The Dirt (2019)
written by Rich Wilkes
based on the autobiography The Dirt: Confessions of the World’s Most Notorious Rock Band by Neil Strauss, Tommy Lee, Mick Mars, Vince Neil, and Nikki Sixx
directed by Jeff Tremaine
Sometime in 1985 I turned on MTV and came face to face with the video to Mötley Crüe’s cover Brownsville Station’s Smokin’ in the Boys Room. I remember freaking out when I saw the Dobermann with an inverted pentagram around its neck, immediately thinking this was another one of those Satanic bands I’d been warned about, like Rush (really, how was I that naive?). But hey, these guys’ previous album was called Shout at the Devil (1983) and its cover also featured that upended symbol of the occult. The evidence was clear: Mötley Crüe had sold their souls to the Devil.
Then I watched the rest of the video and realized this was a just a mediocre band having a good time.
I can’t say that over the years I haven’t liked a couple of Mötley Crüe songs. Live Wire (1982), Wild Side (1987), and Kickstart my Heart (1989) all make my list of good hair metal tracks. But the boys were never great musicians, nor did they aspire to be. This was all about living hard and loose, and after the success of Shout at the Devil their nonstop fucking, drinking, and doping became legendary. It all could’ve made for a perfectly fun and sleazy rock biopic, but The Dirt is far from it: The production values are sloppy, the acting is marginal at best, and the dramatic moments (singer Vince Neil’s vehicular manslaughter, bassist Nikki Sixx’s heroin overdose) have all the heft of a soap opera. Even the performance reenactments feel fake.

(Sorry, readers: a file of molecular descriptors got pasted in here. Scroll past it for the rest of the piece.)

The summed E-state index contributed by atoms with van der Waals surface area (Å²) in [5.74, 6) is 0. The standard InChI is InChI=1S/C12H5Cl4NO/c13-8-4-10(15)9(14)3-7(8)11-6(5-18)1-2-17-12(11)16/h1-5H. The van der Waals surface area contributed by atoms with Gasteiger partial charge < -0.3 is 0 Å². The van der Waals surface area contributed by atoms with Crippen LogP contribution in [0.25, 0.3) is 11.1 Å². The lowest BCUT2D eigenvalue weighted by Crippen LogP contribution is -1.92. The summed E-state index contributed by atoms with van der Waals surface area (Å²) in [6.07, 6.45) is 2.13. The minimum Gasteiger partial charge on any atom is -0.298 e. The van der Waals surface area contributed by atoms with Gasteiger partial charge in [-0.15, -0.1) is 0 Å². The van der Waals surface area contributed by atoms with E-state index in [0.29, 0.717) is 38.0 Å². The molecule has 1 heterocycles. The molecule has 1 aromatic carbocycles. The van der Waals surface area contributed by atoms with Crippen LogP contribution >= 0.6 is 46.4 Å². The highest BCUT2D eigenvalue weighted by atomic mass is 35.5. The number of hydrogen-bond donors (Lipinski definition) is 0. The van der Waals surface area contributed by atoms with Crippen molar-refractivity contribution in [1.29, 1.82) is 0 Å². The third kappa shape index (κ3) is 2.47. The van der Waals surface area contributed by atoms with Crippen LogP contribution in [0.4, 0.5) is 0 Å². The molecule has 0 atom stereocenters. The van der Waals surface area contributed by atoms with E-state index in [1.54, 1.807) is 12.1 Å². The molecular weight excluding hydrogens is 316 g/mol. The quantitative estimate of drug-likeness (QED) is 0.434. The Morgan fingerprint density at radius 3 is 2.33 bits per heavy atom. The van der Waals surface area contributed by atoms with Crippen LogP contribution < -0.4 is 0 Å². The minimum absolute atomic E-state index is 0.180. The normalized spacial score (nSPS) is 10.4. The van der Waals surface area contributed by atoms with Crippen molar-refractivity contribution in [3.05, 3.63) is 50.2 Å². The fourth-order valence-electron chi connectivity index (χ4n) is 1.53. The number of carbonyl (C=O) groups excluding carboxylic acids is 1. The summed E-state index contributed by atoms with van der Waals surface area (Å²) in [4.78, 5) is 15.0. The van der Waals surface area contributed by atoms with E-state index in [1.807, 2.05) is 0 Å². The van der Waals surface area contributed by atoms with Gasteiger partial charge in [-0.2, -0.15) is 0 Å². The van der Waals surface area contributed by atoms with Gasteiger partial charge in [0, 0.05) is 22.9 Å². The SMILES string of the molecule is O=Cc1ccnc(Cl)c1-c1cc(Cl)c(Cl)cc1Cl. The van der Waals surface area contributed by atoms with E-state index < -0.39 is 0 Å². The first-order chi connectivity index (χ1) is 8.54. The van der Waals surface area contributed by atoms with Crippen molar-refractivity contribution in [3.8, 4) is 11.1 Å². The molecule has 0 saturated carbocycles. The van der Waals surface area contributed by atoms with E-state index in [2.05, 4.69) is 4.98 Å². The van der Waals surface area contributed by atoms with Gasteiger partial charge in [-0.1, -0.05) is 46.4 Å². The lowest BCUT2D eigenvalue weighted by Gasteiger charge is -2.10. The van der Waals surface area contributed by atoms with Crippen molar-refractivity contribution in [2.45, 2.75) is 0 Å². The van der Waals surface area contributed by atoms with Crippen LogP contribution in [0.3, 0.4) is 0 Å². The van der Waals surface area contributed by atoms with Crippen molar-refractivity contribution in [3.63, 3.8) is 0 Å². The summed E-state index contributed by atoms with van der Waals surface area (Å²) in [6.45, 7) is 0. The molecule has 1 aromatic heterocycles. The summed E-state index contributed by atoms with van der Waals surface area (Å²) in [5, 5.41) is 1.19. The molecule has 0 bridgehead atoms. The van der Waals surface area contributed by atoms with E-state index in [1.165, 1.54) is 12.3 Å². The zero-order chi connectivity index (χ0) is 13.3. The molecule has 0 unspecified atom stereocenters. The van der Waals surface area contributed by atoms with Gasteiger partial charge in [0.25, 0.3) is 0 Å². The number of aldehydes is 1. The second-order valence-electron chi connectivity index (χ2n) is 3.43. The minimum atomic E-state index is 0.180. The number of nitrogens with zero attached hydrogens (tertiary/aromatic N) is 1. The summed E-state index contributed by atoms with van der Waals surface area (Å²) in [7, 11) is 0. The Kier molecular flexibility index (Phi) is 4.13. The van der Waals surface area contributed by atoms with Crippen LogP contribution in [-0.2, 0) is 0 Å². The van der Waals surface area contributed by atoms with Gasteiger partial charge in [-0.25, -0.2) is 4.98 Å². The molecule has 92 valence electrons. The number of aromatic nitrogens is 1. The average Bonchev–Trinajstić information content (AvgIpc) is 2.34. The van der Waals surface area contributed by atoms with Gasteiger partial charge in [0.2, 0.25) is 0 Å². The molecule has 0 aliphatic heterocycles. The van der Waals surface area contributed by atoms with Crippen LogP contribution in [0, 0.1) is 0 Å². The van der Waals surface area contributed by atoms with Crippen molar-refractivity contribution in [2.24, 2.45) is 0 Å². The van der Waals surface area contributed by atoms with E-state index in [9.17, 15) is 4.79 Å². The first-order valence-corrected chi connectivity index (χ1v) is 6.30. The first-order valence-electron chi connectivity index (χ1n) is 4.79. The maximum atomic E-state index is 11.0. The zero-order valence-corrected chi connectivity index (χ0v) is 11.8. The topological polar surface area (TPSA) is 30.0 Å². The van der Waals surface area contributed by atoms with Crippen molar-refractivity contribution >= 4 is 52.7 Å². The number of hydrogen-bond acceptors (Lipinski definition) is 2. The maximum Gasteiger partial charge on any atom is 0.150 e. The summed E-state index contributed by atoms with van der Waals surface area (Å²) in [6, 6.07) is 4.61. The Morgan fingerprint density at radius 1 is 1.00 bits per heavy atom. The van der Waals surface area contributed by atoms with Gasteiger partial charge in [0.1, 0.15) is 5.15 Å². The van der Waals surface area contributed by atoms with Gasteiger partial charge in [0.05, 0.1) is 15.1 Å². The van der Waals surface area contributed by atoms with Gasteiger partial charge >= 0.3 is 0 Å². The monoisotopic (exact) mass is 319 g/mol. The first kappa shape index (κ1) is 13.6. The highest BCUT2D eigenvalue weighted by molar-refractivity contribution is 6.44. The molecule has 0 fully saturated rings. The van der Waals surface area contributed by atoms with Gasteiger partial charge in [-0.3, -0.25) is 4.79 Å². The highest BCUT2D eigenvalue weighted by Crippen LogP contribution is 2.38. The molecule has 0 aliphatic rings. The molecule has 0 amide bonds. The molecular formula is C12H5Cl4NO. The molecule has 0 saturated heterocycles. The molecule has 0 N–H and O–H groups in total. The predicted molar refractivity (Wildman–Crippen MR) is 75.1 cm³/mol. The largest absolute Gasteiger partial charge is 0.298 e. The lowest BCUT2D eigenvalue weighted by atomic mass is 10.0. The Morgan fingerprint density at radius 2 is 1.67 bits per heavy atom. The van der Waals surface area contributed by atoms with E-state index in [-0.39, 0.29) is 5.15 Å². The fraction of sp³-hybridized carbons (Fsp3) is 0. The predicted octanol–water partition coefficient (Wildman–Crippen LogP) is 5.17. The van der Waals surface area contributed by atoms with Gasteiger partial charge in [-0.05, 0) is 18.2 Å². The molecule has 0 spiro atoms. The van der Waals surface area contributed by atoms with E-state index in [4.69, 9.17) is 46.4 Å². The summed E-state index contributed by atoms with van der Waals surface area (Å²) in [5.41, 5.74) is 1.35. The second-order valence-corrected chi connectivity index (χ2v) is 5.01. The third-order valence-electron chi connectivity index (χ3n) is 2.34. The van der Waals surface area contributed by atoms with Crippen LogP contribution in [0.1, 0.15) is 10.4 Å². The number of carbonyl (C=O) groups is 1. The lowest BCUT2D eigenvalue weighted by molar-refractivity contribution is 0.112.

For all its outrageous scenes – squirting vaginas, strippers getting puked on, Ozzy Osbourne licking his own pee – The Dirt turns out to be one big bore. Maybe their episode of VH1 Behind the Music is more exciting.
Rating: *½ | Poor
Carlos I. Cuevas